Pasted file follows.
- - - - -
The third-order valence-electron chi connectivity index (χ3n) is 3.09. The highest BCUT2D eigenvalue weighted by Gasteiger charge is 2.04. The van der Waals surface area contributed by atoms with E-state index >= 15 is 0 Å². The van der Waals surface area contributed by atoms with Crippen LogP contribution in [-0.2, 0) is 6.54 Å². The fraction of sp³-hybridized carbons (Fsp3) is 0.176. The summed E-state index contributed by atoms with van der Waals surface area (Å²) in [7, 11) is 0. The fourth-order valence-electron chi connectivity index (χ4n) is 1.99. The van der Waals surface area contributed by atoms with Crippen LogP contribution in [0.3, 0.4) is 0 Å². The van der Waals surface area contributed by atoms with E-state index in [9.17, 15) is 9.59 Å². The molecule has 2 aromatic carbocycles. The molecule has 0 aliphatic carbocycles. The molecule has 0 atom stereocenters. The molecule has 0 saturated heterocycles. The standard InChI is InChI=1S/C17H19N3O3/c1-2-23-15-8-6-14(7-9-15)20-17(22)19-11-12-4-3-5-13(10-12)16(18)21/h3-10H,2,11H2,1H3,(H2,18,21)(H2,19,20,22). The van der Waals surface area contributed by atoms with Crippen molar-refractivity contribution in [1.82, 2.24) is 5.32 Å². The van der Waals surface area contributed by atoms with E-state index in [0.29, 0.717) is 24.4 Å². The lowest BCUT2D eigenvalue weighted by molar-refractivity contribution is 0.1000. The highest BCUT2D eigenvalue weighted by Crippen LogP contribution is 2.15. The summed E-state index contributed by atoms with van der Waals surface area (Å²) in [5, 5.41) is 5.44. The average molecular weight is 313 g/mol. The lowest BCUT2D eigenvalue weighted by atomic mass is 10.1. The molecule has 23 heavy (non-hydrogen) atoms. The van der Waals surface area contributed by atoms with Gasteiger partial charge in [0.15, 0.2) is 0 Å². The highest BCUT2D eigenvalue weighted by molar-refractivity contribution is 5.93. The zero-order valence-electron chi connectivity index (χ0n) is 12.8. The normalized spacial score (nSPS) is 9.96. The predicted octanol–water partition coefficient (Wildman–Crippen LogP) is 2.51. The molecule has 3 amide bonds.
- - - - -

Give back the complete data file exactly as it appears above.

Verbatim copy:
The third-order valence-electron chi connectivity index (χ3n) is 3.09. The highest BCUT2D eigenvalue weighted by Gasteiger charge is 2.04. The van der Waals surface area contributed by atoms with E-state index >= 15 is 0 Å². The van der Waals surface area contributed by atoms with Crippen LogP contribution in [-0.2, 0) is 6.54 Å². The fraction of sp³-hybridized carbons (Fsp3) is 0.176. The summed E-state index contributed by atoms with van der Waals surface area (Å²) in [7, 11) is 0. The fourth-order valence-electron chi connectivity index (χ4n) is 1.99. The van der Waals surface area contributed by atoms with Crippen LogP contribution in [0.3, 0.4) is 0 Å². The van der Waals surface area contributed by atoms with E-state index in [9.17, 15) is 9.59 Å². The molecule has 2 aromatic carbocycles. The molecule has 0 aliphatic carbocycles. The molecule has 0 atom stereocenters. The molecule has 0 saturated heterocycles. The standard InChI is InChI=1S/C17H19N3O3/c1-2-23-15-8-6-14(7-9-15)20-17(22)19-11-12-4-3-5-13(10-12)16(18)21/h3-10H,2,11H2,1H3,(H2,18,21)(H2,19,20,22). The van der Waals surface area contributed by atoms with Crippen molar-refractivity contribution in [1.82, 2.24) is 5.32 Å². The van der Waals surface area contributed by atoms with E-state index in [0.29, 0.717) is 24.4 Å². The lowest BCUT2D eigenvalue weighted by molar-refractivity contribution is 0.1000. The highest BCUT2D eigenvalue weighted by Crippen LogP contribution is 2.15. The summed E-state index contributed by atoms with van der Waals surface area (Å²) in [5, 5.41) is 5.44. The average molecular weight is 313 g/mol. The lowest BCUT2D eigenvalue weighted by atomic mass is 10.1. The molecule has 23 heavy (non-hydrogen) atoms. The van der Waals surface area contributed by atoms with Gasteiger partial charge in [0.15, 0.2) is 0 Å². The highest BCUT2D eigenvalue weighted by molar-refractivity contribution is 5.93. The zero-order valence-electron chi connectivity index (χ0n) is 12.8. The normalized spacial score (nSPS) is 9.96. The predicted octanol–water partition coefficient (Wildman–Crippen LogP) is 2.51. The molecule has 3 amide bonds.